Mir and Viñales were having a bit of back and forth, and although Mir eventually made a move stick on Viñales, it was good to see Maverick back battling with others. Towards the end of his time with Yamaha if someone passed him, he wasn’t able to fight back. On lap 6 Johann Zarco crashed at turn 2, ending his race early, while Mir moved up to 5th at the expense of Marini.

Lap 7 saw the end of Franky Morbidelli’s race as the Italian cruised back to the pits – a puncture having ended his race. Maverick Viñales was in another battle for position, this time with Marini for 6th with the VR46 rider holding on to 6th ahead of the Aprilia man for now. A few laps later Aleix ran way wide into turn 1 and was no doubt grateful for the 2 second lead that he and Jorge had built up over their rivals as he was able to hold onto 2nd place only to run wide again a couple of corners later. If he wanted to win this race, he would need to settle himself down and get back into some kind of rhythm.

Later on in lap 10, Maverick finally made the move stick on Marini as he took 6th place and left Marini to fight with Pecco over 7th. By lap 12 Aleix seemed to have settled and was back on the rear of Jorge Martin’s Ducati, and 1.4 seconds ahead of Rins, Pol, Mir, Maverick, Pecco and Marini.

As his brother looked like he might be on course for a podium, Pol Espargaro crashed out at turn 2. Marco Bezzecchi meanwhile was a man on the move and was now up to 12th ahead of Miguel Oliveira. On lap 18 Aleix must have decided now was the time to make a move for the lead and he passed Jorge, but immediately ran wide allowing Jorge back into the lead. Aleix bided his time and waited another couple of laps before trying again only for the same thing to happen again!

This was of course allowing Alex Rins the opportunity to close the gap to the leaders as they battled amongst themselves. Lap 21 saw Bezzecchi pass VR46 team mate Marini for 9th, before Aleix finally made his move for the lead stick.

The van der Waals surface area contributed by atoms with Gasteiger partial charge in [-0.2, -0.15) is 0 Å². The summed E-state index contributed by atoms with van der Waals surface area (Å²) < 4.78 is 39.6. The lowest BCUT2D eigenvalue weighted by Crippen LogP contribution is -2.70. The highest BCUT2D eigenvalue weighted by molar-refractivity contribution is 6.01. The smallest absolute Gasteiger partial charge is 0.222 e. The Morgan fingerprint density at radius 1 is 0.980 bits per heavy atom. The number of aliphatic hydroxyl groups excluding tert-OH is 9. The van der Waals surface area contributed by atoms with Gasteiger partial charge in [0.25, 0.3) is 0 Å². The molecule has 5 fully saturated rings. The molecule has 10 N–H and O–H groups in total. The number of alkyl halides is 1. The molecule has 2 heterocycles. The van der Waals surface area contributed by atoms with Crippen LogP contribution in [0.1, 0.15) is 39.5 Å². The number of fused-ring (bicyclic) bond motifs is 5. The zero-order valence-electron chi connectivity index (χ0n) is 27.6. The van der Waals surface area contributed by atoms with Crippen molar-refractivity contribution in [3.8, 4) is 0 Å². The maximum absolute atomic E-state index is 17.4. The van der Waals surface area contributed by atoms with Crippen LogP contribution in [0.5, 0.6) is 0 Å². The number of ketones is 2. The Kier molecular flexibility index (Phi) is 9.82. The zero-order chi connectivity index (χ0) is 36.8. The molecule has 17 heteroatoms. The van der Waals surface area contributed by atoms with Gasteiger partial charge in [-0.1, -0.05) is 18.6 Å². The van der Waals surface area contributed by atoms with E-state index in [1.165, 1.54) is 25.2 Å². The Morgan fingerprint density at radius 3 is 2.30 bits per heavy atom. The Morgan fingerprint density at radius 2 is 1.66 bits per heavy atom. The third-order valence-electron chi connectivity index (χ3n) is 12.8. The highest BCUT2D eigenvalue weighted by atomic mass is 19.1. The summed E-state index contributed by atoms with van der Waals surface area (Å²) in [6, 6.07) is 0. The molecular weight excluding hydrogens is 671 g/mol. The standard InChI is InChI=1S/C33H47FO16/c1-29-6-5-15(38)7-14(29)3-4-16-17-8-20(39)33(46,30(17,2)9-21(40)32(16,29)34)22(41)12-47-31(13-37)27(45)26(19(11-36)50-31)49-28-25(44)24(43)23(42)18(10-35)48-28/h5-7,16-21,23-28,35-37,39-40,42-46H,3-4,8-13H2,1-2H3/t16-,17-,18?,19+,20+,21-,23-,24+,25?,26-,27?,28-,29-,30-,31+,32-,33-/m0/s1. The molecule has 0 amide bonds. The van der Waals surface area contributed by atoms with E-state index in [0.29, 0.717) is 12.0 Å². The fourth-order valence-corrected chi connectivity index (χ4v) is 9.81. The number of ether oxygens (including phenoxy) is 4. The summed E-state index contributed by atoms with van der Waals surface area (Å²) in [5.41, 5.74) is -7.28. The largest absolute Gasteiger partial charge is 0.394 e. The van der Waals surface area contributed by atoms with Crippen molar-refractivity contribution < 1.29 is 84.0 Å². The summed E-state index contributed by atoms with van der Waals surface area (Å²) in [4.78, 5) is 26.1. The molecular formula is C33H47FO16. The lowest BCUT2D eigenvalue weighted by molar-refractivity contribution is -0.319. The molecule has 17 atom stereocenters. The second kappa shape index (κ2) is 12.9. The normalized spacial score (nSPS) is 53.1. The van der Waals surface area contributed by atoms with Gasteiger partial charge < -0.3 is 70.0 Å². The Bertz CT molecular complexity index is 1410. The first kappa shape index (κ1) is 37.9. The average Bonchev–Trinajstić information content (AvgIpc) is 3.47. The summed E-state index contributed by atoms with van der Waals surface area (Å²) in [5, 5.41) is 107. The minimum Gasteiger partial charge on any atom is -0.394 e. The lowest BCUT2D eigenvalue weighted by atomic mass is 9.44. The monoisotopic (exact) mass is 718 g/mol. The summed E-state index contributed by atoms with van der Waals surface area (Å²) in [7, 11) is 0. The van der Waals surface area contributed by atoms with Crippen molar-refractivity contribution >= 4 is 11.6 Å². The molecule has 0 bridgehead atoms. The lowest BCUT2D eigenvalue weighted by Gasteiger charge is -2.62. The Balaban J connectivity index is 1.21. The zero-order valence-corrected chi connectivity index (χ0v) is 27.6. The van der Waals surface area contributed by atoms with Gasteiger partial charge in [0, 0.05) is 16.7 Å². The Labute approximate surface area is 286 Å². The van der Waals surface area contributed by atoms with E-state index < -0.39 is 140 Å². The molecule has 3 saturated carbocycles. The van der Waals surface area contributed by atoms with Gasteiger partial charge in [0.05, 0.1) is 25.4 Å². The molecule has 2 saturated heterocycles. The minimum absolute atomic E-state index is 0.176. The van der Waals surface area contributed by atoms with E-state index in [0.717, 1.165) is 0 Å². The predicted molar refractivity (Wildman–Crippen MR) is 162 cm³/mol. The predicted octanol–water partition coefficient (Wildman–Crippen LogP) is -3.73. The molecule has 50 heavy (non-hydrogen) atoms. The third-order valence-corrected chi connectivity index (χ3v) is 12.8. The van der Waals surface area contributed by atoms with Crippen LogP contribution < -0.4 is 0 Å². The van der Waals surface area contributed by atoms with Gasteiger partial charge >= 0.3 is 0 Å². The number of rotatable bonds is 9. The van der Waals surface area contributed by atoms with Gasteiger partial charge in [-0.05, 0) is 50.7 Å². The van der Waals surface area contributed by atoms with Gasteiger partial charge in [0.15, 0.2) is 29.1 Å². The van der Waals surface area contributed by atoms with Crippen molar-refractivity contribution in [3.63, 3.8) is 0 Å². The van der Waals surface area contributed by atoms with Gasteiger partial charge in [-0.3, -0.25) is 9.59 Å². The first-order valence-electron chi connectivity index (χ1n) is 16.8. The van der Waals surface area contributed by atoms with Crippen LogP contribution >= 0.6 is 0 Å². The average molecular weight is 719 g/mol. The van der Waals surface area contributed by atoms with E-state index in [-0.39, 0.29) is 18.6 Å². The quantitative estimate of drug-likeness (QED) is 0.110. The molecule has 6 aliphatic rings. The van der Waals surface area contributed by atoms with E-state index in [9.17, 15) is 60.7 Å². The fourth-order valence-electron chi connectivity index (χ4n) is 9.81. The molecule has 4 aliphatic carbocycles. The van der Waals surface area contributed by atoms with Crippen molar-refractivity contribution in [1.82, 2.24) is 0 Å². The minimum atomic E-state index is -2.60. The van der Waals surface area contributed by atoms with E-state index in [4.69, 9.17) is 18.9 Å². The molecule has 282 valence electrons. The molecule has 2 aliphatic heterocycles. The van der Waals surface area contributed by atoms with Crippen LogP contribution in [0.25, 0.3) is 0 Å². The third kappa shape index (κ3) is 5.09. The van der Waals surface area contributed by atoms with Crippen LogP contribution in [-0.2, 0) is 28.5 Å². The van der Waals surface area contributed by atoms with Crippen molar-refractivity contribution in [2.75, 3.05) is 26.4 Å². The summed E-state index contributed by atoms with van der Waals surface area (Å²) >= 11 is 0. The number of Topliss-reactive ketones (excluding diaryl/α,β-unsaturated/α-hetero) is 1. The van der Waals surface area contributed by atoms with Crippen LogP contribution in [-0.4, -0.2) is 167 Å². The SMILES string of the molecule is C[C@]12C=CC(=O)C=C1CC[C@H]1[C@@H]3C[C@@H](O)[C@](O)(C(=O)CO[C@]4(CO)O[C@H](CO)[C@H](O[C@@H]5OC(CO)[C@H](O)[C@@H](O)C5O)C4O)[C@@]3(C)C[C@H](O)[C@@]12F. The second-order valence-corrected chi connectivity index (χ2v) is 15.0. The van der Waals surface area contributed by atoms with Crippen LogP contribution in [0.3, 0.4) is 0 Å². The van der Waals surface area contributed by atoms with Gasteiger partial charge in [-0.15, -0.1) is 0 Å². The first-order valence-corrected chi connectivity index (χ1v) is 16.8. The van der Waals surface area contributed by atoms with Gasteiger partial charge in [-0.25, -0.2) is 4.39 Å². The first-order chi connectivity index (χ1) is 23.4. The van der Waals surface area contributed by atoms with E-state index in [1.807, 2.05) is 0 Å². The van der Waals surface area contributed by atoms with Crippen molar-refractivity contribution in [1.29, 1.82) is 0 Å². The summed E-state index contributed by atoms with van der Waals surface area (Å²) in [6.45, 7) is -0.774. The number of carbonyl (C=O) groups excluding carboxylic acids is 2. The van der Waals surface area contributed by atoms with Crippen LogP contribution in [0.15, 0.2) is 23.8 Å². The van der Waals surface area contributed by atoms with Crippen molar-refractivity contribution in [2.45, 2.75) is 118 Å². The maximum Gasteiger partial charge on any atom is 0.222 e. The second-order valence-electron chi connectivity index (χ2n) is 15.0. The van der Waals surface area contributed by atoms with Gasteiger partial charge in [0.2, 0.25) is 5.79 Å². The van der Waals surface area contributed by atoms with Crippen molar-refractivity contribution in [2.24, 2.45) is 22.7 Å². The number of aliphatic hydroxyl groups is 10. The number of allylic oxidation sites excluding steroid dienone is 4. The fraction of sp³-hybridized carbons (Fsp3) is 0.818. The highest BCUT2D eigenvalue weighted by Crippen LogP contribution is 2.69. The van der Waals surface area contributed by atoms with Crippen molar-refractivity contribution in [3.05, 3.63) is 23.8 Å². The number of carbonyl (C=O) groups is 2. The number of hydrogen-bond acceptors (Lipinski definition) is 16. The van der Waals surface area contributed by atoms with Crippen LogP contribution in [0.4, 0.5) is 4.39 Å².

With just two laps to go, rookie Fabio Di Giannantonio crashed at turn 11. We didn’t see the crash, but from the sounds of the report from the team it was a big one, and Diggia was lucky to come away with “a few scratches and a hit in the abdominal area without major consequences.”

Finally, it was last lap time, and Aleix had managed to pull a gap of 0.5 seconds over Jorge. He held on until the end of the race and was greeted by his team hanging over the pit wall displaying ‘200’ on his pit board. Clearly overcome with emotion, Aleix stopped at the side of the track and rested his head on the tank of his now race winning Aprilia.

It was lovely to see rivals including Jorge Martin, Maverick Viñales and Fabio Quartararo stop alongside the Spaniard to congratulate him on his milestone victory, as back in the Repsol Honda garage Aleix’s younger brother Pol teared up having just watched his brother win.

Second in the race was Jorge Martin, who was followed across the line by Alex Rins meaning that in the first 3 races of the season, we have seen 9 different podium finishers.

As the riders arrived in parc ferme, everyone was keen to congratulate the new race winner, with both Jorge Martin and Alex Rins giving Aleix big hugs once he got off his bike. In addition to this being Aleix’s first win, this is of course also Aprilia’s first win in the MotoGP era, and the team were delighted!

Aleix’s parc ferme interview with Simon Crafar was delayed as he took an emotional phone call – presumably with his family back home – but he told Crafar that he was very happy as this result was a long time coming. There was another interruption as Pol came over and hugged his brother, before Aleix explained that he felt the pressure on him this weekend was ‘double’ because everyone said the win would be easy given his pace throughout practice and qualifying.

Both Jorge and Alex soaked Aleix with prosecco on the podium before a lovely moment in the post-race press conference when Jorge Martin talked about how happy he was for Aleix, and how Aleix had given him so much in the early stages of his career from training support to a place to stay.

I’ve said it before, and I’ll no doubt say it again, but this crop of MotoGP riders may be fierce competitors but they are also genuine, kind and decent human beings.

Up next for this crop of decent humans is a trip to Texas, and COTA certainly has quite the act to follow!